Study Finds that CBD Reduces Aggressiveness in Mice

By Harris Wheless

Many people with stressful jobs or life circumstances have found CBD to be a helpful supplement that can increase calm and focus. CBD, or cannabidiol, has been known to decrease feelings of anxiety and other symptoms associated with stress or work.

But beyond the experiences of certain consumers, what does the science say about CBD’s effects?

As it turns out, many small-scale studies have investigated the cannabinoid’s effect on adults. These studies have concluded that adults tend to tolerate a wide range of doses well, and have produced no significant harmful side effects.

Studies examining the ways CBD affects people with anxiety have found that it can have health benefits, including lowered blood pressure, reduced heart rate, and an induced sense of calm. 

Recently, a study conducted on mice found that CBD reduced the aggressiveness that often arises when mice experience social isolation. The study, published in the Progress in Neuro-Psychopharmacology and Biological Psychiatry journal this August, was conducted by scientists at the University of São Paulo’s Ribeirão Preto Medical School in Brazil.

“Cannabidiol has been studied in various contexts for the past 20 years, but very little research has been done into its effects on aggressive behavior,” said Francisco Silveira Guimarães, the leader of the study.

The study was supported by the National Council for Scientific and Technological Development (a Brazilian government agency) and was part of the São Paulo Research Foundation-funded project “New perspectives in the use of drugs that modify atypical neurotransmitters in the treatment of neuropsychiatric disorders”.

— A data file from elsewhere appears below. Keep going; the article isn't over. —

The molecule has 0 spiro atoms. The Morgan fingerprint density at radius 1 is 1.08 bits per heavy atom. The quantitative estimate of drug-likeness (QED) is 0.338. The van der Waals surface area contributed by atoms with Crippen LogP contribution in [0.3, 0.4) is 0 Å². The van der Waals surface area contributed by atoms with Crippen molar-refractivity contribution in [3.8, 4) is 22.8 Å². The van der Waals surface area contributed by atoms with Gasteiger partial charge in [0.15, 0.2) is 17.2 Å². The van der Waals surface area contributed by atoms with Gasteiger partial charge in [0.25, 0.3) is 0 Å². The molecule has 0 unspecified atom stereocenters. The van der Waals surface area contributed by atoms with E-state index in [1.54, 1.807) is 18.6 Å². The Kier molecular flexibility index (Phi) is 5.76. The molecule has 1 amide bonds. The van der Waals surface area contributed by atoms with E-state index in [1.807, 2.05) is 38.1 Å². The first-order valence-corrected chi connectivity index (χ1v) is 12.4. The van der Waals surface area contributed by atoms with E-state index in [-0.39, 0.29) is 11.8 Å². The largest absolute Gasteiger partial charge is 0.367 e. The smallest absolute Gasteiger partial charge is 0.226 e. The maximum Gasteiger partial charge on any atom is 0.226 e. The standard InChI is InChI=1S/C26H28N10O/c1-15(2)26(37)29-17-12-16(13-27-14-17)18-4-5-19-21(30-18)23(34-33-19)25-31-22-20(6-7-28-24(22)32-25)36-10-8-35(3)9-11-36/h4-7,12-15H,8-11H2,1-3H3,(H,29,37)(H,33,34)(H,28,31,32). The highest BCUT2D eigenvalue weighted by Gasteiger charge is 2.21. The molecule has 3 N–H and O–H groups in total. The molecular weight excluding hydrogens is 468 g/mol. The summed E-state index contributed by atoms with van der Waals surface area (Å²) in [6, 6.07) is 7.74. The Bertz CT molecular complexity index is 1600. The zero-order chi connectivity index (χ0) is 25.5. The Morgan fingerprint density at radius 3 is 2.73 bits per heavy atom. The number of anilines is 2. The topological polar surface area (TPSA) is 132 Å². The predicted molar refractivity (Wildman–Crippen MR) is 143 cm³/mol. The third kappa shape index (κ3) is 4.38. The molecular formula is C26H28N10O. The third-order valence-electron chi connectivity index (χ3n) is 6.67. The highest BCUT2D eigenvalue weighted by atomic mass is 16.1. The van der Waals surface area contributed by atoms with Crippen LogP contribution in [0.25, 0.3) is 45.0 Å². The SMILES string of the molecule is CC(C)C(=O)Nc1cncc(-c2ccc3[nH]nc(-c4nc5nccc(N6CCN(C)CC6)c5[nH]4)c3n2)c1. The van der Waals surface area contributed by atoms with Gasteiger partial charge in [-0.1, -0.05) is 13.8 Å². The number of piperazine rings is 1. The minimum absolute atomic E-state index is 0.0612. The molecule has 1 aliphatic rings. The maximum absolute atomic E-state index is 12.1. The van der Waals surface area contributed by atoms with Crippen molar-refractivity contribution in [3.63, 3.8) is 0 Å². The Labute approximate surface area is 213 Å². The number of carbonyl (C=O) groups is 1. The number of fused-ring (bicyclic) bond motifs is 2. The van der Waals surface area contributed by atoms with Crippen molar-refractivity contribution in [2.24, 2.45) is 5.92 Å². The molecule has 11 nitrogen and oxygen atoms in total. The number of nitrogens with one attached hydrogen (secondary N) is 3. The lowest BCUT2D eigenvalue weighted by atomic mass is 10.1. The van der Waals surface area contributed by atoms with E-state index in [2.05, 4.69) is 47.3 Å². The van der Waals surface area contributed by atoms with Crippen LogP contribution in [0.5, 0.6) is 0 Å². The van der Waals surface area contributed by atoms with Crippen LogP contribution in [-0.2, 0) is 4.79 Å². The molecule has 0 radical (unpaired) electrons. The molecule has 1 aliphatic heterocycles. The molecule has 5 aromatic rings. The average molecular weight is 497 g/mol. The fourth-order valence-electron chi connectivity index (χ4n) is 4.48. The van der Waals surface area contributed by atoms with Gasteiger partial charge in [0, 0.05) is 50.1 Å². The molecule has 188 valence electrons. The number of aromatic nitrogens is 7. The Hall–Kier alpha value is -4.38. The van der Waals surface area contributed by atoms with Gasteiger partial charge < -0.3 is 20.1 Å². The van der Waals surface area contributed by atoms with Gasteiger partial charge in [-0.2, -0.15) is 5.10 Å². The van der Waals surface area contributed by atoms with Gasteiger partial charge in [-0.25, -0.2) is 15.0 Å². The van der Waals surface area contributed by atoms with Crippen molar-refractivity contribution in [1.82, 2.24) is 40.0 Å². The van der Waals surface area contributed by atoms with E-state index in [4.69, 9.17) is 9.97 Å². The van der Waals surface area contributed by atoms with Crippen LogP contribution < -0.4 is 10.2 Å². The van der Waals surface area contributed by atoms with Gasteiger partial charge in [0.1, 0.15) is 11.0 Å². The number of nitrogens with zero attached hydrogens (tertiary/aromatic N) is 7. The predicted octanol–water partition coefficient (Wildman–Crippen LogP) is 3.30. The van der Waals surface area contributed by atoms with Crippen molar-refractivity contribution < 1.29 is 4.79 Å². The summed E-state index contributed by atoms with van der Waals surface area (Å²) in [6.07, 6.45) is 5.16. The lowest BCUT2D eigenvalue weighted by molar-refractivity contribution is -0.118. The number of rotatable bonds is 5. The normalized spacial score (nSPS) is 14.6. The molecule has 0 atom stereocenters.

Scientists at the University of São Paulo’s Center for Applied Research in Neuroscience also contributed to the new study.

“Our study shows that cannabidiol can inhibit aggressiveness and that it does so by facilitating the activation of two receptors: the 5-HT1A receptor, responsible for the effects of the neurotransmitter serotonin, and the CB1 receptor, responsible for the effects of endocannabinoids,” Guimarães said.

Unlike tetrahydrocannabinol (THC), the cannabis compound responsible for marijuana’s psychoactive effects, CBD does not produce any such mind-altering response. In fact, CBD has been found to inhibit some of the effects of THC.

Guimarães said isolation-induced aggression is a classical behavioral model used in experiments. The researchers injected four groups of mice, each comprised of six to eight male mice, with different doses of CBD and placed each animal in isolation. A fifth group which was not given any CBD acted as the control.

The researchers used a model known as the resident-intruder test, where the mice experience a period of isolation, then another mouse is introduced into the space, which typically triggers an aggressive response from the first mouse. 

The mice in the control group exhibited the kind of aggressive behavior usually seen in mice who undergo this test. On average, the first attacks by residents on intruders occurred two minutes after the second mouse was introduced into the space. Between 20 and 25 attacks were recorded while the animals were in the same cage.

The mice injected with CBD were given doses stretching from 5 mg/kg to 60 mg/kg. This produced a range of responses, with the mice given 5 mg/kg and 15 mg/kg committing on average a lower number of attacks, which began after the second mouse was in the cage for longer amounts of time, as the dosage went up.

The mice in the two groups given 30 mg/kg and 60 mg/kg exhibited more aggressive behavior than usual and attacked sooner than the mice in the control group did. 

“This reduction in the effect of cannabidiol at higher doses was expected from the results of other studies. In experiments to investigate its potential as an antidepressant, for example, higher doses led to lower effects after an initial gain,” Guimarães said.

Although this study does indicate that CBD can have calming or anti-anxiety effects, more trials need to be done with human subjects to know for sure how it affects people. But the results do show a strong correlation, and further investigation into the subject looks promising.

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